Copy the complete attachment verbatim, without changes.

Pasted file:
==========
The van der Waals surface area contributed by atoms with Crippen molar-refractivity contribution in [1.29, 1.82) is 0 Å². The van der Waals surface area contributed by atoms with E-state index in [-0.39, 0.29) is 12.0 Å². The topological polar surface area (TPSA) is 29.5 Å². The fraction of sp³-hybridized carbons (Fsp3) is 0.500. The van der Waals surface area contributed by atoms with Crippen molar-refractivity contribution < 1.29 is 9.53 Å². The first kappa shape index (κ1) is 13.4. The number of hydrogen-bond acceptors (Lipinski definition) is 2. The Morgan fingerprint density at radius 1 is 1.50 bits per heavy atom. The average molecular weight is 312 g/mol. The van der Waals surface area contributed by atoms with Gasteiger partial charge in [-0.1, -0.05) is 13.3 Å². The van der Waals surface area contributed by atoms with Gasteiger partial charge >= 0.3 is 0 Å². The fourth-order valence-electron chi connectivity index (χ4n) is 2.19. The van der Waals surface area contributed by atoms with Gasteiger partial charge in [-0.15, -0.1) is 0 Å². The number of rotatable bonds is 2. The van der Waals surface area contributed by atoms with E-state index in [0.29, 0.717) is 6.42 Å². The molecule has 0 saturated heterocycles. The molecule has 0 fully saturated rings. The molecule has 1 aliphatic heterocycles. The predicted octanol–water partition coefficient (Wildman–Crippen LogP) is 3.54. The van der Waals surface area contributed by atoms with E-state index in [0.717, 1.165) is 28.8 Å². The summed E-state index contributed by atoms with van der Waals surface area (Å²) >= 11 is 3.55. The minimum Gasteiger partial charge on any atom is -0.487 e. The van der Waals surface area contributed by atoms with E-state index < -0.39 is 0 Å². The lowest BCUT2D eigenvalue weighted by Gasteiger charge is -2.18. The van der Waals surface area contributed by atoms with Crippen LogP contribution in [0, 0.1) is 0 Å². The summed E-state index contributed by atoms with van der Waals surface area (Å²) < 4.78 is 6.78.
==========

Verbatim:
The van der Waals surface area contributed by atoms with Crippen molar-refractivity contribution in [1.29, 1.82) is 0 Å². The van der Waals surface area contributed by atoms with E-state index in [-0.39, 0.29) is 12.0 Å². The topological polar surface area (TPSA) is 29.5 Å². The fraction of sp³-hybridized carbons (Fsp3) is 0.500. The van der Waals surface area contributed by atoms with Crippen molar-refractivity contribution < 1.29 is 9.53 Å². The first kappa shape index (κ1) is 13.4. The number of hydrogen-bond acceptors (Lipinski definition) is 2. The Morgan fingerprint density at radius 1 is 1.50 bits per heavy atom. The average molecular weight is 312 g/mol. The van der Waals surface area contributed by atoms with Gasteiger partial charge in [-0.1, -0.05) is 13.3 Å². The van der Waals surface area contributed by atoms with Gasteiger partial charge >= 0.3 is 0 Å². The fourth-order valence-electron chi connectivity index (χ4n) is 2.19. The van der Waals surface area contributed by atoms with Gasteiger partial charge in [-0.15, -0.1) is 0 Å². The number of rotatable bonds is 2. The van der Waals surface area contributed by atoms with E-state index in [0.29, 0.717) is 6.42 Å². The molecule has 0 saturated heterocycles. The molecule has 0 fully saturated rings. The molecule has 1 aliphatic heterocycles. The predicted octanol–water partition coefficient (Wildman–Crippen LogP) is 3.54. The van der Waals surface area contributed by atoms with E-state index in [0.717, 1.165) is 28.8 Å². The summed E-state index contributed by atoms with van der Waals surface area (Å²) >= 11 is 3.55. The minimum Gasteiger partial charge on any atom is -0.487 e. The van der Waals surface area contributed by atoms with E-state index < -0.39 is 0 Å². The lowest BCUT2D eigenvalue weighted by Gasteiger charge is -2.18. The van der Waals surface area contributed by atoms with Crippen LogP contribution in [0, 0.1) is 0 Å². The summed E-state index contributed by atoms with van der Waals surface area (Å²) < 4.78 is 6.78.